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Black to the Future - 88%

Tanuki, March 27th, 2017
Written based on this version: 2013, CD, Earache Records (Reissue)

I have trekked far across the infinite cosmos of sci-fi thrash, having seen more uses of the word 'void' than a Microsoft contract, and even more thrash bands that have grabbed hold of Vektor's coattails like they're the one waitress in a country club full of lecherous assholes. Now, I don't mean to criticize the admirable efforts of bands like Vexovoid, Sculptor Void, or Zero Void, but right now I'd rather take the time to analyze what made Vektor's 2009 debut Black Future so inspiring in the first place.

In the late 00's, the NWOTM scene was already over-saturated with retro posturing, but there weren't many acts with the cojones to hearken back to the maverick times of 90's technical thrash. This was an offshoot defined by warping tempos and time signatures, eccentric vocalists, sporadic clean sections, and all sorts of other things that were difficult to emulate convincingly. Think about it; would you rather write fast, monotone riffs and scream about how warm your beer is, or write crazy arpeggios and scream about how wide your syzygy is? It turns out Vektor opted for the latter, and crafted intricate thrash epics with a unique sound and a psychotic attention to detail. They took a gamble, and they hit the jackpot.

Tracks like 'Dark Nebula' and 'Forests of Legend' are marathon runners, imposing in their length but expertly paced so they never lag behind. Not a single passage sounds repetitive or aimless, with the atmospheric, synth-heavy sections of the latter feeling weighty and drenched in cryptic emotion. Strictly regimented song structures ensure riffs never overstay their welcome, with bridges and hooks on constant alert to keep compositions feeling fresh and flexible. The eccentric, bass-cadenced refrain of 'Hunger for Violence' is one of the countless examples of this.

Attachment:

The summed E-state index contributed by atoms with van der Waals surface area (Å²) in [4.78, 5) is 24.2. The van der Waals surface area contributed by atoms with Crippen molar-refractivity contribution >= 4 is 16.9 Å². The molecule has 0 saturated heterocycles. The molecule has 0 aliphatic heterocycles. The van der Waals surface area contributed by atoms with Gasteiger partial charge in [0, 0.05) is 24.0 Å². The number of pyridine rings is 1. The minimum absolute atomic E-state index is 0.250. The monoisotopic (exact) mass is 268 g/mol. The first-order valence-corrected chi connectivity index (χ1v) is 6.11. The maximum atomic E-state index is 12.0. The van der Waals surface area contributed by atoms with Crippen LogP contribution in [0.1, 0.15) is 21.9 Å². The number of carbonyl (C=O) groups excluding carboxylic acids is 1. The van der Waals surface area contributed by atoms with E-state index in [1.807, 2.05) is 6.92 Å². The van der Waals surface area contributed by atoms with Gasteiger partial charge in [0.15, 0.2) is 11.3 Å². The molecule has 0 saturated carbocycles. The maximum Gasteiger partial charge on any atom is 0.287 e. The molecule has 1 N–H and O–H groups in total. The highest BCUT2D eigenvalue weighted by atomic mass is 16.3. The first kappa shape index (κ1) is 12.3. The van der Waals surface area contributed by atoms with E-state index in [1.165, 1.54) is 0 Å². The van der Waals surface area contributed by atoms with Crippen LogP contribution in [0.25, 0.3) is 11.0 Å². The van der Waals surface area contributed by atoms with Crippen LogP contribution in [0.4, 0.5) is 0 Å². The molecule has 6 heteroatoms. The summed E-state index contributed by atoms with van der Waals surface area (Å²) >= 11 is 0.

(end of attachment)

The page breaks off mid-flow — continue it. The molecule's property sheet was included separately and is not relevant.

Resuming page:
Mentioning David DiSanto's avian-like shrieks is as inevitable as the cheap anatomical joke that usually accompanies them. In case you weren't aware, DiSanto sounds as if something is adversely affecting his testes during the delivery of his piercing screams. Maybe its icy water, a car door, or a high-heeled boot if you're feeling frisky. I recall many people were derisive about the extreme falsetto at first, but I say with the smuggest grin that I was not one of them. A vocalist must mirror the eccentricity of his riffs and drumlines; rule number one of technical thrash, people. Had DiSanto delivered a dolorous, dime-a-dozen dog-bark like so many other modern thrash bands, I don't think Black Future would have sounded half as unique. 'Asteroid' is proof of this, as his delivery oscillates between his trademark banshee shriek and generic growls, as if he too was unsure of his vocals at first.

It's fair to say both he and the rest of the band would become very "sure of themselves" during subsequent albums, and you can interpret that any way you wish. Although just as prodigious, the intensified theatrics and the even greater emphasis on extravagant bizarreness of Outer Isolation and Terminal Redux would prove polarizing, to say the least. I feel many thrash purists lost some of their enthusiasm for Vektor soon after their subsequent albums. Or maybe that's just me projecting. It's probably that one.